—On the final afternoon, there was an 18th century cricket demonstration. The rules were somewhat different then than in modern cricket! (the largely north American audience might not have been as aware of differences). And in case you are wondering that the photo shows a woman playing, Austen tells us that Catherine Morland, heroine of Northanger Abbey (the novel on which this year’s conference focused) loved cricket as a girl and played it with her brothers!
Intrigued? If you haven’t read any Jane Austen, or if you tried as a teenager and couldn’t warm to it, maybe have another look… Here is a complete set, free and online, from the wonderful Project Gutenberg. For introductions to her life and work, try Jane Austen (with an introduction by Harold Bloom), or The Cambridge Introduction to Jane Austen. And for more reading on Jane Austen devotees, try Among the Janeites or The Making of Jane Austen. For a video of a spirited debate comparing Jane Austen and Emily Brontë, check out this one from IntelligenceSquared. And consider joining us at the JASNA 2020 AGM next year in Cleveland!
*The term Janeite is often not used as a compliment; see this decidedly non-neutral Wikipedia overview. However, for the purposes of this article, the term is used affectionately!
Library staff are just about the most intellectually curious people there are, and with social sciences being such an interdisciplinary scholarly endeavor, you’d expect people from our division to have diverse interests outside of the workplace as well as in. Watch this space– we’ll occasionally be highlighting some of the non-workplace pursuits of our versatile workforce, starting with the amazing Hilary Schiraldi. In addition to being a Business Librarian in the Social Sciences Division, she is a nationally ranked powerlifter in her age/weight class.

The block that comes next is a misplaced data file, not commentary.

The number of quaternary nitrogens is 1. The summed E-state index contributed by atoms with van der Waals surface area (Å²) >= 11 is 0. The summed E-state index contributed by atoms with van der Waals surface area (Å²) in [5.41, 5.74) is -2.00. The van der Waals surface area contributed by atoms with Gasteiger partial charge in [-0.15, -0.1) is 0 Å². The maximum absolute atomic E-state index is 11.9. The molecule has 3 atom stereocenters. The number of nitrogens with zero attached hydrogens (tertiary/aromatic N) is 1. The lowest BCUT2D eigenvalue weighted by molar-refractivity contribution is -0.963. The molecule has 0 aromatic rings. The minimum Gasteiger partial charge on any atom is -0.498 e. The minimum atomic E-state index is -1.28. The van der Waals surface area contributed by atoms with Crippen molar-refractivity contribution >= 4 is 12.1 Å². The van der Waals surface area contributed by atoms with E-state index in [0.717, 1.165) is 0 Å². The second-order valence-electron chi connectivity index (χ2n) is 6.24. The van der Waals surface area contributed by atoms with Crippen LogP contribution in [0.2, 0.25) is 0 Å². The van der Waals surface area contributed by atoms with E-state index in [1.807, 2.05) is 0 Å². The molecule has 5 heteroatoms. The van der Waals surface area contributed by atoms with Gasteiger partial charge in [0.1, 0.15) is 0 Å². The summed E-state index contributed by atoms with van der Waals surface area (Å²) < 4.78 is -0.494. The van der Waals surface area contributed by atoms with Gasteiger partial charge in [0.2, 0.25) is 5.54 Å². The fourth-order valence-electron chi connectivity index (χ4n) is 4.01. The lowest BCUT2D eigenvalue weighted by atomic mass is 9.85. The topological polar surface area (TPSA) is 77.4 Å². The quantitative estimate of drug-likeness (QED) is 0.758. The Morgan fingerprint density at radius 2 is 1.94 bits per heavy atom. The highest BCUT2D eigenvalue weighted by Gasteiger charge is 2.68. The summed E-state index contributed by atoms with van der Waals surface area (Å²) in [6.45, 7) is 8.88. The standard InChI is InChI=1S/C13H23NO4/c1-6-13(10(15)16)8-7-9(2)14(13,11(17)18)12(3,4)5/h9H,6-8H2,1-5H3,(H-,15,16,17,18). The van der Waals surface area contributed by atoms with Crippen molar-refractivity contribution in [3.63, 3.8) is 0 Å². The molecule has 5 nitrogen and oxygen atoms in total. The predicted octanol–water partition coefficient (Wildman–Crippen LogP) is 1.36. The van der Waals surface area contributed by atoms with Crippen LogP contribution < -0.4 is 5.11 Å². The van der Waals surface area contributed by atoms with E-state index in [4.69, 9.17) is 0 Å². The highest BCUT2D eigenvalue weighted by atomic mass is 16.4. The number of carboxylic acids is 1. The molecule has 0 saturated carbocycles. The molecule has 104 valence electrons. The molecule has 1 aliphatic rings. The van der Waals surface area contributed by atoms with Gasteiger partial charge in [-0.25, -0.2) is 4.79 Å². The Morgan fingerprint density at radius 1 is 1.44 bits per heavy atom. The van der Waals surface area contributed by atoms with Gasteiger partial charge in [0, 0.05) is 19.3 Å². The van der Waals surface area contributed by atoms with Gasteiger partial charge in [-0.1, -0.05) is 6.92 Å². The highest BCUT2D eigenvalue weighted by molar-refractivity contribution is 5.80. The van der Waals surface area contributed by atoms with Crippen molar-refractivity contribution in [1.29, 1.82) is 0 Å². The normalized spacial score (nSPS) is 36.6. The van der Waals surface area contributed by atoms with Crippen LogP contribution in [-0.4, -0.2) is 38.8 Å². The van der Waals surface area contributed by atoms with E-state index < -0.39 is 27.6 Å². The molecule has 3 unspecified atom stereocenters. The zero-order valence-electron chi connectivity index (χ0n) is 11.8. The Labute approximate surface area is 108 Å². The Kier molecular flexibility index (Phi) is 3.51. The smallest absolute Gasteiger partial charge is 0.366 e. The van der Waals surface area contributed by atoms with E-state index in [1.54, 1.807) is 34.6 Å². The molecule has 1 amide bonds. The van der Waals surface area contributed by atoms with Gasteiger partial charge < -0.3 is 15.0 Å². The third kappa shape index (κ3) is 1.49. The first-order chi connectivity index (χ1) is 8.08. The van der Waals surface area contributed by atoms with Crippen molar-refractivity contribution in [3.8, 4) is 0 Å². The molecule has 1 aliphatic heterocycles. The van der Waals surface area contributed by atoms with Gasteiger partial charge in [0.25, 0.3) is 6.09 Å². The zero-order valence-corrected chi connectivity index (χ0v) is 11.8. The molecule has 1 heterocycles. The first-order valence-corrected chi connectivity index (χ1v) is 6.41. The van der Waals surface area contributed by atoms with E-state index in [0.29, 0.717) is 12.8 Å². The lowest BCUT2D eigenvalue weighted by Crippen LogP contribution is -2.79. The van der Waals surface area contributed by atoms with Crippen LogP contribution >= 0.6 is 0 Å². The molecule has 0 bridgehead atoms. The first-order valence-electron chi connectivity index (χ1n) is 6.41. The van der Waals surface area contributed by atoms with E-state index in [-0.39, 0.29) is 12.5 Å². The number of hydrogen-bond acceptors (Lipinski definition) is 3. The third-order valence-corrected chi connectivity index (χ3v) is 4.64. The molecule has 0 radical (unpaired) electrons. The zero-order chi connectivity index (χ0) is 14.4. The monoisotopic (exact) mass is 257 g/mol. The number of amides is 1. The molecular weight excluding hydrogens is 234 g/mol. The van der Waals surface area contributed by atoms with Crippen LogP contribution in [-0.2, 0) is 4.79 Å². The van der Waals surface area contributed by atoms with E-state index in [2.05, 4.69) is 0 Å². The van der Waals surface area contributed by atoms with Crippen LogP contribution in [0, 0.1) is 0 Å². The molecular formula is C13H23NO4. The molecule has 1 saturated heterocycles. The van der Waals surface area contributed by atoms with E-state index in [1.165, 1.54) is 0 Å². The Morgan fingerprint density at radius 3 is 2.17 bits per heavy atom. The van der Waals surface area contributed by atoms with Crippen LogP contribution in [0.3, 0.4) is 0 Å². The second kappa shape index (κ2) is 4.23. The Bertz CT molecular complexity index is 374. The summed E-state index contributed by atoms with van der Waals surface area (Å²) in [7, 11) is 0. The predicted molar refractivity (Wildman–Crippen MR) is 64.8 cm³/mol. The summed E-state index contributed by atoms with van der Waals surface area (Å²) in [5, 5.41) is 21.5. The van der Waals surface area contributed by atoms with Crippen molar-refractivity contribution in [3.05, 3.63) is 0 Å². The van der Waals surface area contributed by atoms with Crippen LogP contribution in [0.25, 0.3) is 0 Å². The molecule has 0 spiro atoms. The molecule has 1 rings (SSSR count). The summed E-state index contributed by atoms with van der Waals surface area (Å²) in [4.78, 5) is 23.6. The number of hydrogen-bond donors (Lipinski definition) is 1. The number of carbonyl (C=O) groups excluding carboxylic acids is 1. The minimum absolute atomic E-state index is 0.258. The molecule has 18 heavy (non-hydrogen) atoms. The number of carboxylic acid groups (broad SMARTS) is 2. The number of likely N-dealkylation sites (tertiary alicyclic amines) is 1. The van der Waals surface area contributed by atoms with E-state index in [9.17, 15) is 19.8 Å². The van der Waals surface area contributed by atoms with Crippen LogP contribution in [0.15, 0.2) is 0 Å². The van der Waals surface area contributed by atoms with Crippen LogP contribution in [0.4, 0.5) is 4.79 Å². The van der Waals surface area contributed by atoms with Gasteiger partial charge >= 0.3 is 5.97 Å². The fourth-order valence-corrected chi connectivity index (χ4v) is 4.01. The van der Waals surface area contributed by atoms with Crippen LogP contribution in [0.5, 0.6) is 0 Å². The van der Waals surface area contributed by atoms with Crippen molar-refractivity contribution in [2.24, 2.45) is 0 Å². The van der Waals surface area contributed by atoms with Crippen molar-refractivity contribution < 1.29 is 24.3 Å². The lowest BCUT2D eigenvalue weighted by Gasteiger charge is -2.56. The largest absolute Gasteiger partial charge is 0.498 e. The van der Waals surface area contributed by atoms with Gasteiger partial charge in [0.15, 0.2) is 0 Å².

Hilary came to powerlifting (not the same as the weightlifting events we see in the Olympics, or Strongman, or bodybuilding, or even Highland Games) early. She realized in high school that she enjoyed working with weights, and at Berkeley she actually started teaching herself basic powerlifting by taking a class with Cal’s Rec Sports, joining the Rec Sports Facility, and (natch, she’s a librarian!) reading a book. But her practice changed direction when she had a little time to kill in the neighborhood South of Market in SF, and she found a barbell gym, SF Iron, and her new coach, Scott Kaplan.
With coaching, she really took off, and after doing several local competitions, eventually qualified to go to the USPA National Powerlifting, Benchpress and Deadlift Championships in Columbus, OH at the end of June. In the event, Hilary participated in three different types of lifts: the bench press and deadlift as you’d expect from the event title, and also the squat (here’s a good overview of what’s involved in these lifts). In each case, she lifted different sets of weights with different techniques (and luckily using different sets of muscles too, since all of her lifts happened on the same day). She had three attempts to lift (and increase the weight at each attempt) for each event. In the end, she was pleased with how she did, achieving her first attempt at the benchpress (darn it, her rear end lifted from the bench on the second attempt), her second attempt at the squat, and all the way to her third attempt at the deadlift, lifting 137.5 kg/303 lbs., a personal best. This meant she was third nationally in her age/weight class, earning a spot on the podium!